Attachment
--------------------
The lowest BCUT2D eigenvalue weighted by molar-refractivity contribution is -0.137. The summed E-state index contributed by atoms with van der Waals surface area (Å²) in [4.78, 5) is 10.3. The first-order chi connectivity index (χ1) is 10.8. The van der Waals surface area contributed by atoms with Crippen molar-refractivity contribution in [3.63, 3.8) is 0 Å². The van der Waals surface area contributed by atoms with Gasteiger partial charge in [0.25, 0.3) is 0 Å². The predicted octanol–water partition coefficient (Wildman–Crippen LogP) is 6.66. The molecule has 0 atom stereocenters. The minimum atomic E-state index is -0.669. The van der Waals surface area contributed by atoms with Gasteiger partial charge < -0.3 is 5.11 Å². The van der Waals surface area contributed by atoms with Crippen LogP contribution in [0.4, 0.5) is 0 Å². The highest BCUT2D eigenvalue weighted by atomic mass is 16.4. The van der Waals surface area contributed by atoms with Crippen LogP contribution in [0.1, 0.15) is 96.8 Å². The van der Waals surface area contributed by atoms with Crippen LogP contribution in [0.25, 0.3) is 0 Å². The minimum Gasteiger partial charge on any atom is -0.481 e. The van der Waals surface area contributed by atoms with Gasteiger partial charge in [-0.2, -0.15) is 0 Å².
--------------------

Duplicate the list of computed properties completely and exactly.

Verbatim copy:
The lowest BCUT2D eigenvalue weighted by molar-refractivity contribution is -0.137. The summed E-state index contributed by atoms with van der Waals surface area (Å²) in [4.78, 5) is 10.3. The first-order chi connectivity index (χ1) is 10.8. The van der Waals surface area contributed by atoms with Crippen molar-refractivity contribution in [3.63, 3.8) is 0 Å². The van der Waals surface area contributed by atoms with Gasteiger partial charge in [0.25, 0.3) is 0 Å². The predicted octanol–water partition coefficient (Wildman–Crippen LogP) is 6.66. The molecule has 0 atom stereocenters. The minimum atomic E-state index is -0.669. The van der Waals surface area contributed by atoms with Gasteiger partial charge < -0.3 is 5.11 Å². The van der Waals surface area contributed by atoms with Crippen LogP contribution in [0.4, 0.5) is 0 Å². The highest BCUT2D eigenvalue weighted by atomic mass is 16.4. The van der Waals surface area contributed by atoms with Crippen LogP contribution in [0.1, 0.15) is 96.8 Å². The van der Waals surface area contributed by atoms with Crippen LogP contribution in [0.25, 0.3) is 0 Å². The minimum Gasteiger partial charge on any atom is -0.481 e. The van der Waals surface area contributed by atoms with Gasteiger partial charge in [-0.2, -0.15) is 0 Å².